“How do you know you’ll even get a fair trial here?”

“I don’t”

“Then how…”

“I have faith.”

I stood up and paced back and forth, trying to put my thoughts together. “What
did you tell them about us?” I asked.

“Everything.” He said.

“Everything?”

“Everything.”

I smacked my forehead with my hand. “Taklinn, how could you…?”

“I cannot lie, Doorag! And frankly, I am surprised at your eagerness for
duplicity!”

I sputtered and swore at his stubbornness. “What about this attempted murder
thing? What happened there?”

Taklinn pointed over his shoulder to Scylla with a thumb. “She took one of the
body guards down with a spell. By the time I got to him he was near dead. I healed
him.” Scylla suddenly became very interested in a speck of dirt on her gown.

“Well thank the gods we don’t have a murder on our conscience! What were you
thinking, Scylla?”

“I acted in haste.” She replied. “I have never been in such a situation before, and I
cast without thinking, wanting only to stop him from raising the alarm. I realize
now that it was a foolhardy move, and thus I have joined Taklinn here after turning
myself in.”

“Marvelous!” I said, caustically. “You two make a fine pair of martyrs.”

Just then the jingle of keys could be heard coming down the hall. I quickly went
silent as a guard approached Taklinn’s cell. He looked around curiously.
“Everything all right in here?” He asked.

“Yes.” Taklinn answered. “Everything is fine.”

“Hmmm, thought I heard voices.” Satisfied that things were as they should be, the
guard turned to leave. I gritted my teeth in mute frustration.

“Wait!” I shouted. The guard turned in surprise, looking into the cell suspiciously.

“Who’s in there?” He demanded.

“My name is Doorag Marzipan.” I answered. “You can’t see me, but you can rest
assured that I am here. I need to speak with the magistrate. Now!” The guard looked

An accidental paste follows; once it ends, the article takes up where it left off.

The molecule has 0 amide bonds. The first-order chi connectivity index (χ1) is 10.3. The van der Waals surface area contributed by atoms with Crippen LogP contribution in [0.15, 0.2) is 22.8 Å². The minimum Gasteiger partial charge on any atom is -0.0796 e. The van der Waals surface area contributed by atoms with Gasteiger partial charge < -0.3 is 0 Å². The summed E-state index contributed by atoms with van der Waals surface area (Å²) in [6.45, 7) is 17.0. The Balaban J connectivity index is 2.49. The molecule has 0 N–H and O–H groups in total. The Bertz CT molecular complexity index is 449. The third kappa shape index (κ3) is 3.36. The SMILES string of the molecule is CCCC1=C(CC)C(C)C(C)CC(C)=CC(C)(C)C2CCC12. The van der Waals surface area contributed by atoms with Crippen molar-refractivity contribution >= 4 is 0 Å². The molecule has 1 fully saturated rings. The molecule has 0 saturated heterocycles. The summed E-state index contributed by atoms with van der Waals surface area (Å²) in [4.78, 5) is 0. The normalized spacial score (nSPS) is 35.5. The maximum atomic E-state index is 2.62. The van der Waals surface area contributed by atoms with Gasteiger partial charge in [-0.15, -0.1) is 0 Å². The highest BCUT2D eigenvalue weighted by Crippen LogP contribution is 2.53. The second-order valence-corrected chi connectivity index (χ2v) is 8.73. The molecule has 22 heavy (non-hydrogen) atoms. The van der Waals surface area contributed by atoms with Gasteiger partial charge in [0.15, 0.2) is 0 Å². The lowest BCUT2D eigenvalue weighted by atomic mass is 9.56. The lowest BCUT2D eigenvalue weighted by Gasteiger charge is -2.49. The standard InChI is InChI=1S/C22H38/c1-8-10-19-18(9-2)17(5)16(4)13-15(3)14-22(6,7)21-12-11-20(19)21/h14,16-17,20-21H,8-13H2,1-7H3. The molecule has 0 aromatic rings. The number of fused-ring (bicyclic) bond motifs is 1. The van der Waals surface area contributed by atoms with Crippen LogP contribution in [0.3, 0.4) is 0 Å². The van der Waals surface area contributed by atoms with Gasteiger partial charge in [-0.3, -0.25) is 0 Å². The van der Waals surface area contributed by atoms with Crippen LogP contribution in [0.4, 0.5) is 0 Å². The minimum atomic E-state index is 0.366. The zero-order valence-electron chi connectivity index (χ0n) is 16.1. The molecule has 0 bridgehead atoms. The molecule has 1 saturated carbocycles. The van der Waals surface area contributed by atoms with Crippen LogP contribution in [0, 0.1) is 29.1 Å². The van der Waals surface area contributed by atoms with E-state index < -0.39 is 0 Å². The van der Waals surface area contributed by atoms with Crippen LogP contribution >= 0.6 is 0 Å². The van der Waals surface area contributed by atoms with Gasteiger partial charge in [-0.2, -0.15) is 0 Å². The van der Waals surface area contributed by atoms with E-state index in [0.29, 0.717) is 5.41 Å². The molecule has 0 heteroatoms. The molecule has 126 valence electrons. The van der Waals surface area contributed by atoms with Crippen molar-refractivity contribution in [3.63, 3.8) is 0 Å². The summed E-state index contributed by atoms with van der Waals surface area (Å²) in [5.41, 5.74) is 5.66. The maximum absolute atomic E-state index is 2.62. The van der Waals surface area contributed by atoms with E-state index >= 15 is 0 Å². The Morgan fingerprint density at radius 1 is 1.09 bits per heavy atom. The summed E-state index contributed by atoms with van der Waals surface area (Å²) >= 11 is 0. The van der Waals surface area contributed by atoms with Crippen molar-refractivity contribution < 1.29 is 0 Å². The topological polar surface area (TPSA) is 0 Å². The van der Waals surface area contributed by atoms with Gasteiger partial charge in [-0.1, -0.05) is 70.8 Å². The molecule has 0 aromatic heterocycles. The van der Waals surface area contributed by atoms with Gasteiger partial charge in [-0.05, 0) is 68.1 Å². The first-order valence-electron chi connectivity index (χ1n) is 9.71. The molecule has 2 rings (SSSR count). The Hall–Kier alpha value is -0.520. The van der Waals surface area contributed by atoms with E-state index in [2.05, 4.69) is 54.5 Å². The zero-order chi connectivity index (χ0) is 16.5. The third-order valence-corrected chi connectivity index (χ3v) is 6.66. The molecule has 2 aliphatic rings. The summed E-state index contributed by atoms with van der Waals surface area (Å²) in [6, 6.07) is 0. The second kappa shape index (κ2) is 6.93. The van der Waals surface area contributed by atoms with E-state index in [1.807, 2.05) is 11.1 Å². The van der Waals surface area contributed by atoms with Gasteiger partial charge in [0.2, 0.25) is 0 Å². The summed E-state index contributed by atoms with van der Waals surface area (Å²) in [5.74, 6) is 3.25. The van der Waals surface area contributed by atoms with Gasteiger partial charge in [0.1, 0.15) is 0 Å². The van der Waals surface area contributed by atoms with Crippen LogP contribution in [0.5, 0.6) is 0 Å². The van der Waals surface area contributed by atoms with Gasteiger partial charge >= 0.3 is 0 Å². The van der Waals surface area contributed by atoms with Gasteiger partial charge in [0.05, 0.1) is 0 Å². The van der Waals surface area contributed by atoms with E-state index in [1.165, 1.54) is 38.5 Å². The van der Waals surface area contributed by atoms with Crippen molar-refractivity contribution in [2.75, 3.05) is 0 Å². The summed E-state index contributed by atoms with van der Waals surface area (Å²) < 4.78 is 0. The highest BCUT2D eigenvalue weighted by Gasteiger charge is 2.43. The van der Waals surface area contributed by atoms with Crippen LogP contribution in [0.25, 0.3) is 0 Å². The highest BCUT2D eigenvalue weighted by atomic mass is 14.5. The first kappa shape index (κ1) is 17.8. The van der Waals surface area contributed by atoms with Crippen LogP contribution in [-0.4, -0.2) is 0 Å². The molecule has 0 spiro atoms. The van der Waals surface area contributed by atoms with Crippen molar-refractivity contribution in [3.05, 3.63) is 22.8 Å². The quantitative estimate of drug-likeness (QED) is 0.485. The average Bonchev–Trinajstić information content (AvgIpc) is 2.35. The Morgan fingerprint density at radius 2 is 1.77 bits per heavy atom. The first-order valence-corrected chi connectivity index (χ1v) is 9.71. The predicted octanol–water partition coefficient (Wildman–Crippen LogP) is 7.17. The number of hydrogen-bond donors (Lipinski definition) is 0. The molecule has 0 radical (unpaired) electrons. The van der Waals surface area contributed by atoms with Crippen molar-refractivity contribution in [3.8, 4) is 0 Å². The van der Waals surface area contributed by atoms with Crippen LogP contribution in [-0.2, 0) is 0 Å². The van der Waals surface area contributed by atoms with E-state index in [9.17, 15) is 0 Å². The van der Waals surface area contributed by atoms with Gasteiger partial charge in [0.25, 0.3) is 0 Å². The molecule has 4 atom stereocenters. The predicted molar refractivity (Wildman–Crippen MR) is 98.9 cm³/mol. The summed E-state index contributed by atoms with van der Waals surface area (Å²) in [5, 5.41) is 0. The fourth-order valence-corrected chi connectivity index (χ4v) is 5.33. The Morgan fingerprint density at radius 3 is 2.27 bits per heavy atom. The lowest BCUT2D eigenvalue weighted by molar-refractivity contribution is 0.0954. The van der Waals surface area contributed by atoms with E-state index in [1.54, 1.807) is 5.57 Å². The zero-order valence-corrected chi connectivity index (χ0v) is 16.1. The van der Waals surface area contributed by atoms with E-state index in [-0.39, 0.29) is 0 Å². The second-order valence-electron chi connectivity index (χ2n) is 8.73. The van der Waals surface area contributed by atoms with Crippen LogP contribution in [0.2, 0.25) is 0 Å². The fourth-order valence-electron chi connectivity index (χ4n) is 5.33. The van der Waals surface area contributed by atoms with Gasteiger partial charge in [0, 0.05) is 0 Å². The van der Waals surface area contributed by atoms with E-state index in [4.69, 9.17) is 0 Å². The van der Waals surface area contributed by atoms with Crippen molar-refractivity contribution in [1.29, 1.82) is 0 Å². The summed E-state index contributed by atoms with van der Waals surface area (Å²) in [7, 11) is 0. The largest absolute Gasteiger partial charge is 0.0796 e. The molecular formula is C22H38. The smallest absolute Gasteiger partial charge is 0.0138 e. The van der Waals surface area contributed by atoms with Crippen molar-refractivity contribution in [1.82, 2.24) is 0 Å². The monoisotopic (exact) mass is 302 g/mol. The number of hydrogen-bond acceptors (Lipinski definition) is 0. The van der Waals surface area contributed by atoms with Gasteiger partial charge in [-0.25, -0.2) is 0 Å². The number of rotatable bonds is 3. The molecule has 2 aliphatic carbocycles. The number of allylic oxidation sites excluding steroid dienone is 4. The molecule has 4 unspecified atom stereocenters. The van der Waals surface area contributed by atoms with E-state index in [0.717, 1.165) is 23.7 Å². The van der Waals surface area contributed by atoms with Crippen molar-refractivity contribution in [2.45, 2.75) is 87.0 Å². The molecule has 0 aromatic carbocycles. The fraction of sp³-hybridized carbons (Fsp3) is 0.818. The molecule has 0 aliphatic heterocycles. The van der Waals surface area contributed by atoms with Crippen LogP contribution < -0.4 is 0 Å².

quite unsure, and I prompted him in no uncertain terms. “Well, what are you
waiting for? Go get the magistrate before I change my mind! Come on! Chop
chop!”

The guard seemed to finally realize that this was no trick, and he took off down
the hall at a quick jog.

“What are you doing?” Scylla asked.

“Probably making a terrible mistake.” I said. “But I suppose that would be no
surprise.” I sat down to await the magistrates arrival.

***

My wait was short. Barely ten minutes passed before we heard the sounds of more
footsteps hurrying toward Taklinn’s cell, and presently we were joined by a small
troop of guardsmen and a distinguished looking fellow with graying hair and a stern
expression. He bore an air of importance; of not having his decisions questioned.

“What goes on here?” He demanded, looking at Taklinn.

“Good morning, your Lordship.” I said, wearily. “I am Doorag Marzipan. I
assume you’ve heard of me.”

The magistrate stiffened visibly at the sound of my voice. “Indeed I have. Show
yourself!”

“Well now, that seems an awful waste of a spell.” I replied, shuffling my feet.

The old man sniffed indignantly and I could see color fill his cheeks. “How dare
you! You will show yourself, or this conversation is at an end!”

I began to get a little indignant myself. His tone was haughty, and I surmised that
he did not yet realize that he was not dealing with average criminals. “Your
Lordship, if I may just…” But he cut me off.